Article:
Saturday, February 10, 2007
Fire and Water
Two little girls died in a fire a few blocks from my home early Thursday morning.
Their names were Fatin Lazhir, 2, and Aya Khawatmi, 4, and they died when an electrical cord powering a space heater sparked a three-alarm inferno.
The girls were living in the same house where my sister had her first apartment nearly 30 years ago. And they died on the same day as Anna Nicole Smith.
I was in bed when this was going on, listening to Morning Edition on NPR. I heard sirens, but that's a common sound in New York, so I didn't pay much attention, even though they were pretty close.
It was about 5:30 a.m. and I just wanted to relax a little before getting up and starting what I knew would be a tough day at the office. This was the big retail day, when companies release their monthly same-store sales figures, and I had to be in an hour earlier to start pounding out the story.
The sirens eventually stopped, but helicopters kept buzzing on and on, right over my house as if we were being invaded, which I suppose we were. The noise was loud enough to drown out my radio and get me out of bed to peer out the window.
It still dark out, there was a full moon shining in the middle of the sky, with four helicopters floating around it like satellites. I knew then the fire had to be pretty big to attract all this attention and I was glad that I was no longer a police reporter.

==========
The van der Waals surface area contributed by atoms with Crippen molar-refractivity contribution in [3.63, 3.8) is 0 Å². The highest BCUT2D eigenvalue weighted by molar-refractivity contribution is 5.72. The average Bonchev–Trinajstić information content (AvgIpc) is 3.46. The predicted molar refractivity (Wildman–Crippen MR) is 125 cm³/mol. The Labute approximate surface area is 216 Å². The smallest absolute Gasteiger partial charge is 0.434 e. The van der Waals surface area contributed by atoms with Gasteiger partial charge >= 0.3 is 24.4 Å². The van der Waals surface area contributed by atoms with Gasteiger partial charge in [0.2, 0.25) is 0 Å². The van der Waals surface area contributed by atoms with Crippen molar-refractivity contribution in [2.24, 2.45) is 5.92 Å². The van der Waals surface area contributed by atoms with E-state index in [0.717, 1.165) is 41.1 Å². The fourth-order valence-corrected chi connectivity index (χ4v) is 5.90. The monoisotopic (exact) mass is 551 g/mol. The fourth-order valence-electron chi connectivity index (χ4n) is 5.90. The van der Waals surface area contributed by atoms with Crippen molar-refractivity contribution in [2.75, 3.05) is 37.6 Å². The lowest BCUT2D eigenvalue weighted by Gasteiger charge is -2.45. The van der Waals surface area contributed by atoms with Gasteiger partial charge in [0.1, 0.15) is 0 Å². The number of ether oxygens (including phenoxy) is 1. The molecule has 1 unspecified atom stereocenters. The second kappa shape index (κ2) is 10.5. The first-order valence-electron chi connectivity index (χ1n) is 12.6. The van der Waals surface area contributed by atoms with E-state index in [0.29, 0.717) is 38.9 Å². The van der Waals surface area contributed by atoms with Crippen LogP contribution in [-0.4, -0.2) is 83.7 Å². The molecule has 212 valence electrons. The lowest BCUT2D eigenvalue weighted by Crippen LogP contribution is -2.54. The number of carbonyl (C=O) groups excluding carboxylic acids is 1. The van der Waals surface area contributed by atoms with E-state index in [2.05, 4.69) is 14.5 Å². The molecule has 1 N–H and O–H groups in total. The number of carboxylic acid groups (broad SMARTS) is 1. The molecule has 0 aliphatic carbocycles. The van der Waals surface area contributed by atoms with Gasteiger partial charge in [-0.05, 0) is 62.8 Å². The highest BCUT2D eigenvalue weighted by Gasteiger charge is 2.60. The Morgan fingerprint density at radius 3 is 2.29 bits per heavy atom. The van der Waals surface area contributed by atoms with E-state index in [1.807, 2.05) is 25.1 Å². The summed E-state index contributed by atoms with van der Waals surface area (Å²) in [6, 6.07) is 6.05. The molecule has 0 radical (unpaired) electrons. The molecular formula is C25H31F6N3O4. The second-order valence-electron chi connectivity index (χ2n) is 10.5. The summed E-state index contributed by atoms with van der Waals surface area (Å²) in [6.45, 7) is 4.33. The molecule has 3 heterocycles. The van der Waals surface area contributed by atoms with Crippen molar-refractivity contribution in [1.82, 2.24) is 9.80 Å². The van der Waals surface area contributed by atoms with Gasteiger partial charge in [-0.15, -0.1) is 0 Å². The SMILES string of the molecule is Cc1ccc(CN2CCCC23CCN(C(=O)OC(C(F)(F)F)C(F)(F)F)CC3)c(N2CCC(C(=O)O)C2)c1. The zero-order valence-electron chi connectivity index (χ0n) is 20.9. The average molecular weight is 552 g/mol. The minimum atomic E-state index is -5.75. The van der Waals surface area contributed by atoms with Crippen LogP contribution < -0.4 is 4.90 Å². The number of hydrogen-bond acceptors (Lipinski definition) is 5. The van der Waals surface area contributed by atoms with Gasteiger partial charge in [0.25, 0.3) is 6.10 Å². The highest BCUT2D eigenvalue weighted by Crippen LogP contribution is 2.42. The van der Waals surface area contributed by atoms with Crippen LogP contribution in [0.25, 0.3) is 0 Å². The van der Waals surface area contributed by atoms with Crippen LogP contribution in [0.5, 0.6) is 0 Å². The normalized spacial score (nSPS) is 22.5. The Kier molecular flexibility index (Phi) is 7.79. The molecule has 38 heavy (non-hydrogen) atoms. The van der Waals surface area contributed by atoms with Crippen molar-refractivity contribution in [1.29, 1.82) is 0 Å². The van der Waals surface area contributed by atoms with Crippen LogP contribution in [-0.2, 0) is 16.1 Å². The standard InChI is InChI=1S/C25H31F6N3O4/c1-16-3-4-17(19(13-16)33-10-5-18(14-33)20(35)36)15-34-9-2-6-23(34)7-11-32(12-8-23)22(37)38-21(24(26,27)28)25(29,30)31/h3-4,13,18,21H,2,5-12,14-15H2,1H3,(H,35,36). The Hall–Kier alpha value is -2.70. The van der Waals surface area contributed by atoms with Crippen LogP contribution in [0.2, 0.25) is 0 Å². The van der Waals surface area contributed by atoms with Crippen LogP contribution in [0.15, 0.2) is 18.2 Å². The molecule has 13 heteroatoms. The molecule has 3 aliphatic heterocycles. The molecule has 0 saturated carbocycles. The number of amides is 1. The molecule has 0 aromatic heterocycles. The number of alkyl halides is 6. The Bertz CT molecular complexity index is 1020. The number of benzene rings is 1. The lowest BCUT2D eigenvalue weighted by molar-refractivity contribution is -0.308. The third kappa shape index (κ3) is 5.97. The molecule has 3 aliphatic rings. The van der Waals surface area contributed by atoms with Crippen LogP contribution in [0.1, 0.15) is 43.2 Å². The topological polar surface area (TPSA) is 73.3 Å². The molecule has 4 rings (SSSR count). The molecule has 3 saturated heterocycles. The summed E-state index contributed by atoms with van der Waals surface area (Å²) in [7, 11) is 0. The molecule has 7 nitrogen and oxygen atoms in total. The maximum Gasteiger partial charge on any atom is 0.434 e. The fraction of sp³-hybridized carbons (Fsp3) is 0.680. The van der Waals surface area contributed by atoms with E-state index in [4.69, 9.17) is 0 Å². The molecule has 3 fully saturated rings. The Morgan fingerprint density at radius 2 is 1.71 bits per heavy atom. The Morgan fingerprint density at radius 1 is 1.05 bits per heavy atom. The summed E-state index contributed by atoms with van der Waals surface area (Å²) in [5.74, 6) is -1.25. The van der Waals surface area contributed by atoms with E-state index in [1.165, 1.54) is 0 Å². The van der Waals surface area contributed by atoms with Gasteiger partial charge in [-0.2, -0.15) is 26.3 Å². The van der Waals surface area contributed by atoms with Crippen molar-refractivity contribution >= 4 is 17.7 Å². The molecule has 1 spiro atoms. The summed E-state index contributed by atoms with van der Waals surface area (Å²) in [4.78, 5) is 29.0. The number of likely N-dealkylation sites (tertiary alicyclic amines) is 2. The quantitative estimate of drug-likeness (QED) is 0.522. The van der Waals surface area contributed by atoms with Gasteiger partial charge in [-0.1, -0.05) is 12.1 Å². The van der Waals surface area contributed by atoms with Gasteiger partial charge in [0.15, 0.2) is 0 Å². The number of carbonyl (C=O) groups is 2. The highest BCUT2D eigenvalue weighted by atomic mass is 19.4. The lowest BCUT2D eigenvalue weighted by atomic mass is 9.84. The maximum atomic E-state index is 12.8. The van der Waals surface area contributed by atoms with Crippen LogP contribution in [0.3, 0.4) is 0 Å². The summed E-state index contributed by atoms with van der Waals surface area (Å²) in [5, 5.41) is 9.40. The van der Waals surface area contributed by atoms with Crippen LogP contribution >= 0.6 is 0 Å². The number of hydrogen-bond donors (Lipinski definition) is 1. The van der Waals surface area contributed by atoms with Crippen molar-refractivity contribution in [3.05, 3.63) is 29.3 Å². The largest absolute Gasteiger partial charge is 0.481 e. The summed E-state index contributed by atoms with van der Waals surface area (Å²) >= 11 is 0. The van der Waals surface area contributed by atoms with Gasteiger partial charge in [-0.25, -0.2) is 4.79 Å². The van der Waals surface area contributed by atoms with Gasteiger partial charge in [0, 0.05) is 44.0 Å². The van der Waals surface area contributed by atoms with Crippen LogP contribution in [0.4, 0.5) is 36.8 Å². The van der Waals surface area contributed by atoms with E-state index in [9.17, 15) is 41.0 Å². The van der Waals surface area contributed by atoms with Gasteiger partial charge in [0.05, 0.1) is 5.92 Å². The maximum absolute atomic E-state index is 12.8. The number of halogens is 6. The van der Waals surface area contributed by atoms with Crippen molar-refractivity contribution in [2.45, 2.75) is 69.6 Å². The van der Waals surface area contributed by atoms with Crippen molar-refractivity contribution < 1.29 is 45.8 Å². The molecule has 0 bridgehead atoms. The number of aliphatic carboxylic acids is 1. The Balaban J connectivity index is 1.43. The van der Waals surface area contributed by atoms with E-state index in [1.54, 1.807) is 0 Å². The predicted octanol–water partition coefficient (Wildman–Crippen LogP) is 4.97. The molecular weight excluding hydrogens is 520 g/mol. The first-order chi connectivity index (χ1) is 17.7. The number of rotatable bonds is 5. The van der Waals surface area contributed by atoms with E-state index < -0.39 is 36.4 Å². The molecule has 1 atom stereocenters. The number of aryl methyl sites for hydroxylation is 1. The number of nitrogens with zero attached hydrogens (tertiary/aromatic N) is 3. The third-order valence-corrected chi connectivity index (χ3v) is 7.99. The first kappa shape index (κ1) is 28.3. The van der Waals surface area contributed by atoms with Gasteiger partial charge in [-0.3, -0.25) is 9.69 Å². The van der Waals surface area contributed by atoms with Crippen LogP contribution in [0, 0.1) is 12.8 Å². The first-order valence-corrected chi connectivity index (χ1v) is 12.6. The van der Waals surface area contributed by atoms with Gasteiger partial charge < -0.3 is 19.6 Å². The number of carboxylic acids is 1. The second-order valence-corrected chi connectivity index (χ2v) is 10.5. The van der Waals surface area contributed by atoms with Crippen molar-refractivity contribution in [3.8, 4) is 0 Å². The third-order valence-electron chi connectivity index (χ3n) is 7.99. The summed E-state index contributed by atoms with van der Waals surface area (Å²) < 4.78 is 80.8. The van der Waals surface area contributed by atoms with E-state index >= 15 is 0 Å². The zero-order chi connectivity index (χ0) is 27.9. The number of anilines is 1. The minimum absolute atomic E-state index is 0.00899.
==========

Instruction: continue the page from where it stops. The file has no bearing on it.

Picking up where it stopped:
It was--and still is--freezing cold here and I know all too well what it's like to cover a three-alarmer in sub-zero weather.
I got dressed, had breakfast, and headed off to work. I noticed a fire engine a few blocks up on Fifth Avenue and quickly forgot all about it until I call Mary, my father's former aide, and found out the fire had been a fatal.
The Daily News said the mother broke down at the scene and began speaking to the photos of the children in her cell phone as if they were still alive.
If I had been there, I would've had to write about that, tried to interview family members at the worst possible time of their lives, and quite possibly, I would have cursed and driven off like a criminal.
I always tried to be considerate when approaching a grieving family, but there's no good way of doing it, and you can't blame people for turning their rage on you.
Their funeral was held right around the corner from me at the Islamic Center of Bay Ridge, in a place that used to be nightclub when I was a kid, until it burned to the ground. The newspaper ran a photo and a short story several pages back. The first eight pages were dedicated to Anna Nichole Smith.
On The Scene
People are here are still talking about the fire, though. One woman complained to me about the Arabs, how they cram people into apartments and don't take care of their buildings.
I was talking with the cashier at my butcher shop and the next man on line just pushed into the conversation and the cashier began talking to him. It was like passing a baton at a relay race.
"Is that the place on 73rd Street?" I heard him ask as I walked out of the store.
I went by the house this afternoon. The top floors were burned out and covered with boards and the front of the building was roped off by yellow emergency tape. God knows I've seen plenty of that stuff in my life.
The front steps were covered with flowers, candles, and dolls. It all seemed so futile, but when faced with such a horror, gestures are all we have.
I walked by the building quickly, went halfway up the block, then crossed the street and came back down for another look.